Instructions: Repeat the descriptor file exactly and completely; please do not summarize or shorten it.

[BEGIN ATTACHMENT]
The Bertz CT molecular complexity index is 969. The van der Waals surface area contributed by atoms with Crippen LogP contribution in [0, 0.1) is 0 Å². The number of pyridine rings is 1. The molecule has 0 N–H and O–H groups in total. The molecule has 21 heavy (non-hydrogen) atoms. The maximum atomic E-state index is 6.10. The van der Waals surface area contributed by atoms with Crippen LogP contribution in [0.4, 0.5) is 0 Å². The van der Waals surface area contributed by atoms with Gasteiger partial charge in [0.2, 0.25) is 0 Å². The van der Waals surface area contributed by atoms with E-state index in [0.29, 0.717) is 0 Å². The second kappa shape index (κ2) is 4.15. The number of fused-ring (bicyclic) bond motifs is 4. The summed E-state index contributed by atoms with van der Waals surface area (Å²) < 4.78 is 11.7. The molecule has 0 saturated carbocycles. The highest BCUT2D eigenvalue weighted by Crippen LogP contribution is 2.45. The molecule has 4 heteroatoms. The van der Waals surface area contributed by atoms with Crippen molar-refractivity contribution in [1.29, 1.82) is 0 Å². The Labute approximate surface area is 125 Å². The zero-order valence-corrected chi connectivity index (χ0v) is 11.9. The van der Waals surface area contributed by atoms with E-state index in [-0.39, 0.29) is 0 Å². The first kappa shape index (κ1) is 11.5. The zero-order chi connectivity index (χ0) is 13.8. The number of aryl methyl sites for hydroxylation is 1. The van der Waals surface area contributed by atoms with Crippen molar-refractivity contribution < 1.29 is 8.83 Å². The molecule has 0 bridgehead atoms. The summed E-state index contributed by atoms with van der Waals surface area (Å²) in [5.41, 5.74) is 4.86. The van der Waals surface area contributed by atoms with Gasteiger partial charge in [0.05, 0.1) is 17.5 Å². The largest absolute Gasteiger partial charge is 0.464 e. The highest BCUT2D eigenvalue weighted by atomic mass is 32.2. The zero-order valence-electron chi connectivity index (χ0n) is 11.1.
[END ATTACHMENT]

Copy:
The Bertz CT molecular complexity index is 969. The van der Waals surface area contributed by atoms with Crippen LogP contribution in [0, 0.1) is 0 Å². The number of pyridine rings is 1. The molecule has 0 N–H and O–H groups in total. The molecule has 21 heavy (non-hydrogen) atoms. The maximum atomic E-state index is 6.10. The van der Waals surface area contributed by atoms with Crippen LogP contribution in [0.4, 0.5) is 0 Å². The van der Waals surface area contributed by atoms with Gasteiger partial charge in [0.2, 0.25) is 0 Å². The van der Waals surface area contributed by atoms with E-state index in [0.29, 0.717) is 0 Å². The second kappa shape index (κ2) is 4.15. The number of fused-ring (bicyclic) bond motifs is 4. The summed E-state index contributed by atoms with van der Waals surface area (Å²) < 4.78 is 11.7. The molecule has 0 saturated carbocycles. The highest BCUT2D eigenvalue weighted by Crippen LogP contribution is 2.45. The molecule has 4 heteroatoms. The van der Waals surface area contributed by atoms with Crippen molar-refractivity contribution in [1.29, 1.82) is 0 Å². The Labute approximate surface area is 125 Å². The zero-order valence-corrected chi connectivity index (χ0v) is 11.9. The van der Waals surface area contributed by atoms with E-state index in [-0.39, 0.29) is 0 Å². The first kappa shape index (κ1) is 11.5. The zero-order chi connectivity index (χ0) is 13.8. The number of aryl methyl sites for hydroxylation is 1. The van der Waals surface area contributed by atoms with Crippen molar-refractivity contribution < 1.29 is 8.83 Å². The molecule has 0 bridgehead atoms. The summed E-state index contributed by atoms with van der Waals surface area (Å²) in [5.41, 5.74) is 4.86. The van der Waals surface area contributed by atoms with Gasteiger partial charge in [0.05, 0.1) is 17.5 Å². The largest absolute Gasteiger partial charge is 0.464 e. The highest BCUT2D eigenvalue weighted by atomic mass is 32.2. The zero-order valence-electron chi connectivity index (χ0n) is 11.1.